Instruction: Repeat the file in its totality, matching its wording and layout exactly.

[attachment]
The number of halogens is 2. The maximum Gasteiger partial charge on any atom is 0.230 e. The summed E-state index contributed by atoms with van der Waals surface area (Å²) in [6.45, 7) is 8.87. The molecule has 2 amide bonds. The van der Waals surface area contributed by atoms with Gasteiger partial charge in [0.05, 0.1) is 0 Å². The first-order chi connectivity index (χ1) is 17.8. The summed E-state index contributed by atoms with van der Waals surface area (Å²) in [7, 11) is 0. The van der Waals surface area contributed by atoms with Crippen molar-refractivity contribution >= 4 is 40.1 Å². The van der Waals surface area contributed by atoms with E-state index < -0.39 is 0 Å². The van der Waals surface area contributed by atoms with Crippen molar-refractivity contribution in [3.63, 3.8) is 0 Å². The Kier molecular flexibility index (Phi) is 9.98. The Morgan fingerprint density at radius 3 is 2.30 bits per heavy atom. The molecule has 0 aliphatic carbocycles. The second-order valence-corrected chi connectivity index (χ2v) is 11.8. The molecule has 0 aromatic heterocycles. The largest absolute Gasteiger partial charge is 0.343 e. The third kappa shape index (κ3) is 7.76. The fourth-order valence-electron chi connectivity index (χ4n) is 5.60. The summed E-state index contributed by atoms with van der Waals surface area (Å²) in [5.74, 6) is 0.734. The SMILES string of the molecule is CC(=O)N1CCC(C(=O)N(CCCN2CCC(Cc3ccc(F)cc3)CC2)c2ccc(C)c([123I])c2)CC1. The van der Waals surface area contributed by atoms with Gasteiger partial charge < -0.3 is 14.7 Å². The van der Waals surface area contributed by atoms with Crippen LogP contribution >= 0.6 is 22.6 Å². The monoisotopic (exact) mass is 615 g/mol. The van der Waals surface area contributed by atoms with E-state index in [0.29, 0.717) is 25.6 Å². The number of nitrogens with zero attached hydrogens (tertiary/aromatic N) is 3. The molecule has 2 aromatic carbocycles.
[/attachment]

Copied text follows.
The number of halogens is 2. The maximum Gasteiger partial charge on any atom is 0.230 e. The summed E-state index contributed by atoms with van der Waals surface area (Å²) in [6.45, 7) is 8.87. The molecule has 2 amide bonds. The van der Waals surface area contributed by atoms with Gasteiger partial charge in [0.05, 0.1) is 0 Å². The first-order chi connectivity index (χ1) is 17.8. The summed E-state index contributed by atoms with van der Waals surface area (Å²) in [7, 11) is 0. The van der Waals surface area contributed by atoms with Crippen molar-refractivity contribution >= 4 is 40.1 Å². The van der Waals surface area contributed by atoms with E-state index < -0.39 is 0 Å². The van der Waals surface area contributed by atoms with Crippen molar-refractivity contribution in [3.63, 3.8) is 0 Å². The Kier molecular flexibility index (Phi) is 9.98. The Morgan fingerprint density at radius 3 is 2.30 bits per heavy atom. The molecule has 0 aliphatic carbocycles. The second-order valence-corrected chi connectivity index (χ2v) is 11.8. The molecule has 0 aromatic heterocycles. The largest absolute Gasteiger partial charge is 0.343 e. The third kappa shape index (κ3) is 7.76. The fourth-order valence-electron chi connectivity index (χ4n) is 5.60. The summed E-state index contributed by atoms with van der Waals surface area (Å²) in [5.74, 6) is 0.734. The SMILES string of the molecule is CC(=O)N1CCC(C(=O)N(CCCN2CCC(Cc3ccc(F)cc3)CC2)c2ccc(C)c([123I])c2)CC1. The van der Waals surface area contributed by atoms with Gasteiger partial charge < -0.3 is 14.7 Å². The van der Waals surface area contributed by atoms with Crippen LogP contribution >= 0.6 is 22.6 Å². The monoisotopic (exact) mass is 615 g/mol. The van der Waals surface area contributed by atoms with E-state index in [0.29, 0.717) is 25.6 Å². The number of nitrogens with zero attached hydrogens (tertiary/aromatic N) is 3. The molecule has 2 aromatic carbocycles.